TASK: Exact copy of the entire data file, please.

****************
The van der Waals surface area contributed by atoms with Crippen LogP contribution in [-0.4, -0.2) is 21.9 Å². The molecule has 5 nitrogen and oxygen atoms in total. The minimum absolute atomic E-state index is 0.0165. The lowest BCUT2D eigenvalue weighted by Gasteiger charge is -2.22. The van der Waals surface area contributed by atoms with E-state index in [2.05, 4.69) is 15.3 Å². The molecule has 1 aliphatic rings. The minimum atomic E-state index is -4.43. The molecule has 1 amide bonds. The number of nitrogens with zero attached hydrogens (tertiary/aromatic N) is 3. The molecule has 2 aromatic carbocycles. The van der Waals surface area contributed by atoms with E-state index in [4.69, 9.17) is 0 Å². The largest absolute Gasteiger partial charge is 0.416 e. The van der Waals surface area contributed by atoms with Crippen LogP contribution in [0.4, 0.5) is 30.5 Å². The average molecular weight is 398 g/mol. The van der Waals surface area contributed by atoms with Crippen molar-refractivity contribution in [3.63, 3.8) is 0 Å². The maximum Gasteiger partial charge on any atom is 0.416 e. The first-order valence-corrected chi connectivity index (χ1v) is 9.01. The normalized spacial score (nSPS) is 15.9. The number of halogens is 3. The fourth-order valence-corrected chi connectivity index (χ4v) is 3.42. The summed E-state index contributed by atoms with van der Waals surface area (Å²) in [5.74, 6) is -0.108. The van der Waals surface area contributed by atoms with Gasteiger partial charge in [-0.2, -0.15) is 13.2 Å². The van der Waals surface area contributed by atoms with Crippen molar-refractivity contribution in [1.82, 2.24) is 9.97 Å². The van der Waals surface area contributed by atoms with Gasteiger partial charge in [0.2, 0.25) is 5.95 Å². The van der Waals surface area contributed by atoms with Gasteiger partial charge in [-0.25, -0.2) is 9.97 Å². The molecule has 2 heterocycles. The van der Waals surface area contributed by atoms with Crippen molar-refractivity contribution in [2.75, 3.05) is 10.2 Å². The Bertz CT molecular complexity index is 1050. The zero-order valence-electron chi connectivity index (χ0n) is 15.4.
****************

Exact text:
The van der Waals surface area contributed by atoms with Crippen LogP contribution in [-0.4, -0.2) is 21.9 Å². The molecule has 5 nitrogen and oxygen atoms in total. The minimum absolute atomic E-state index is 0.0165. The lowest BCUT2D eigenvalue weighted by Gasteiger charge is -2.22. The van der Waals surface area contributed by atoms with E-state index in [2.05, 4.69) is 15.3 Å². The molecule has 1 aliphatic rings. The minimum atomic E-state index is -4.43. The molecule has 1 amide bonds. The number of nitrogens with zero attached hydrogens (tertiary/aromatic N) is 3. The molecule has 2 aromatic carbocycles. The van der Waals surface area contributed by atoms with E-state index in [4.69, 9.17) is 0 Å². The largest absolute Gasteiger partial charge is 0.416 e. The van der Waals surface area contributed by atoms with Crippen LogP contribution in [0.4, 0.5) is 30.5 Å². The average molecular weight is 398 g/mol. The van der Waals surface area contributed by atoms with Crippen molar-refractivity contribution in [3.63, 3.8) is 0 Å². The maximum Gasteiger partial charge on any atom is 0.416 e. The first-order valence-corrected chi connectivity index (χ1v) is 9.01. The normalized spacial score (nSPS) is 15.9. The number of halogens is 3. The fourth-order valence-corrected chi connectivity index (χ4v) is 3.42. The summed E-state index contributed by atoms with van der Waals surface area (Å²) in [5.74, 6) is -0.108. The van der Waals surface area contributed by atoms with Gasteiger partial charge in [-0.2, -0.15) is 13.2 Å². The van der Waals surface area contributed by atoms with Crippen molar-refractivity contribution in [1.82, 2.24) is 9.97 Å². The van der Waals surface area contributed by atoms with Gasteiger partial charge in [0.2, 0.25) is 5.95 Å². The van der Waals surface area contributed by atoms with Gasteiger partial charge in [-0.25, -0.2) is 9.97 Å². The molecule has 2 heterocycles. The van der Waals surface area contributed by atoms with Crippen molar-refractivity contribution in [2.75, 3.05) is 10.2 Å². The Bertz CT molecular complexity index is 1050. The zero-order valence-electron chi connectivity index (χ0n) is 15.4.